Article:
Living in a shed

A survey reveals the terrible housing situation for international students

By Susan Wichgers

Forced to live in a shed, renting an Airbnb or illegal digs with a family: internationals will sleep anywhere until they find somewhere decent to live. And that can take a long time, a recent survey sh

Which is why international student William Murray-Uren (25, Political Science) and ONS, a political party for students, held a survey about housing problems among international students. The results were presented to the Executive Board of Leiden University on Tuesday, in the hope that the university will do something about the situation.

“It’s impossible to find a place before you arrive in the Netherlands”, says Murray-Uren, who comes from Scotland.
“I arrived in September and rented a room in a flat in Merenwijk from a 26-year-old mother of two who had an aggressive ex-husband from whom, as I discovered later, she was hiding. A social worker visited every week, so I had to make sure I was out, because I wasn’t supposed to be there. I’ve only had my own place since January, in a DUWO house.”
He decided to do something after a heated debate arose on a Facebook page about specifically only Dutch students being welcome at hospiteren rounds (when students “audition” for a room).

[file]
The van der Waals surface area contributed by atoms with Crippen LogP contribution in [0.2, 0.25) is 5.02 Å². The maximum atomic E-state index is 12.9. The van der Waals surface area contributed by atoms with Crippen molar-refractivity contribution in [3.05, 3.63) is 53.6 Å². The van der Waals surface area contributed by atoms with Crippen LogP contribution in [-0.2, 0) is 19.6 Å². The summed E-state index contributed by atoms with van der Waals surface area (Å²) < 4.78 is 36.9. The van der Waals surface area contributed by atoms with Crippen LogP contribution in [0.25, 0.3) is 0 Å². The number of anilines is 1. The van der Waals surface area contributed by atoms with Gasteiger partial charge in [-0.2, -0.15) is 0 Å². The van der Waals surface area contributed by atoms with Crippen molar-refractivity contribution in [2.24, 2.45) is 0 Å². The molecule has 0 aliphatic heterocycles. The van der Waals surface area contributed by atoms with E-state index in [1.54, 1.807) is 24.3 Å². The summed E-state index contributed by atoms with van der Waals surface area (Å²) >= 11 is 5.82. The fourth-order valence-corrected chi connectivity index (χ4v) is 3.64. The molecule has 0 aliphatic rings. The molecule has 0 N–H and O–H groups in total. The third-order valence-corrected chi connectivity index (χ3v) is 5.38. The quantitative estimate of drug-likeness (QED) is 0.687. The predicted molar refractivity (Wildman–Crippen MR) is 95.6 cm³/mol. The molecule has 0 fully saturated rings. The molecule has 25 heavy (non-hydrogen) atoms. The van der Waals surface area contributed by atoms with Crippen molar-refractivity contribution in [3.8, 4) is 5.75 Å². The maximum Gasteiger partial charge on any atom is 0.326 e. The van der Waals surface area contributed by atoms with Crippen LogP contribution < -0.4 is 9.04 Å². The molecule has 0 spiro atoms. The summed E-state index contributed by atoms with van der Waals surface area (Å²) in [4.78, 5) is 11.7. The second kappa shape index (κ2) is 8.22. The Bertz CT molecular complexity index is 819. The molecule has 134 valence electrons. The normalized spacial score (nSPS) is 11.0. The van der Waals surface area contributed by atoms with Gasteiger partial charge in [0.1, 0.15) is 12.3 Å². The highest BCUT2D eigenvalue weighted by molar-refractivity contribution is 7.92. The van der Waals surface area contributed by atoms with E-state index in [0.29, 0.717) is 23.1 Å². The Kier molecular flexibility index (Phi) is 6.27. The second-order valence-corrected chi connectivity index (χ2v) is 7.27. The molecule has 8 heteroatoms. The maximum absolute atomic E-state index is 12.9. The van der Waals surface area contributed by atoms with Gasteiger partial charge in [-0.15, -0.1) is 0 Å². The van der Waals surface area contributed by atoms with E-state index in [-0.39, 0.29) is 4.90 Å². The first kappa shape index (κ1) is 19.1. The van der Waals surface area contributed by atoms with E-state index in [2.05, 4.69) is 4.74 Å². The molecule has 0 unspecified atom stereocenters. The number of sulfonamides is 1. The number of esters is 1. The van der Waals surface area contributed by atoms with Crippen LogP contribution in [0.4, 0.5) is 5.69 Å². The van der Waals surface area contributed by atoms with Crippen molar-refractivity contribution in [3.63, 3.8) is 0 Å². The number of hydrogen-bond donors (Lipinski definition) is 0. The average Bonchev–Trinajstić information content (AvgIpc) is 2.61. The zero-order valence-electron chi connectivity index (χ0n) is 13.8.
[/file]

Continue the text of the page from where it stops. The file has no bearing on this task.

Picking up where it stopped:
“I got together with ONS and compiled a survey. It was online for two days and we received lots and lots of responses. It just goes to show how wide-spread the problem is”, Murray-Uren adds.
“It’s a pity, because everything else in Leiden is amazing. I’m very happy here and the education is good, but the housing problem really spoils it for you.”
The ONS party has the results of the survey. “We received a total of about 150 responses – we were overwhelmed. Most reports were not very happy”, explains Alderik Oosthoek, from ONS.
“Many internationals stay at Airbnbs at first, until they find digs. One person had even been living in a shed about an hour out of town.”
Oosthoek believes that the university should provide better information for international students.
“There’s a huge difference in expectations: these students arrive and expect the university to have arranged accommodation, or that they will at least find somewhere to stay very quickly. I wonder if things will have improved by September.”
Murray-Uren believes that there are simply too many international students in Leiden.
“The university is not allowed, by law, to build houses, so they should stop trying to attract large numbers of internationals. My friends in Scotland say they see advertisements for Leiden University all over the place. If there’s a flood, the first thing to do is to turn off the tap.”
He was pleased with the university’s response.
“The Board have realised they need to do something. The problem is far from solved, but we’re on the right track.”

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Living in a shed

Forced to live in a shed, renting an Airbnb or illegal digs with a family: internationals …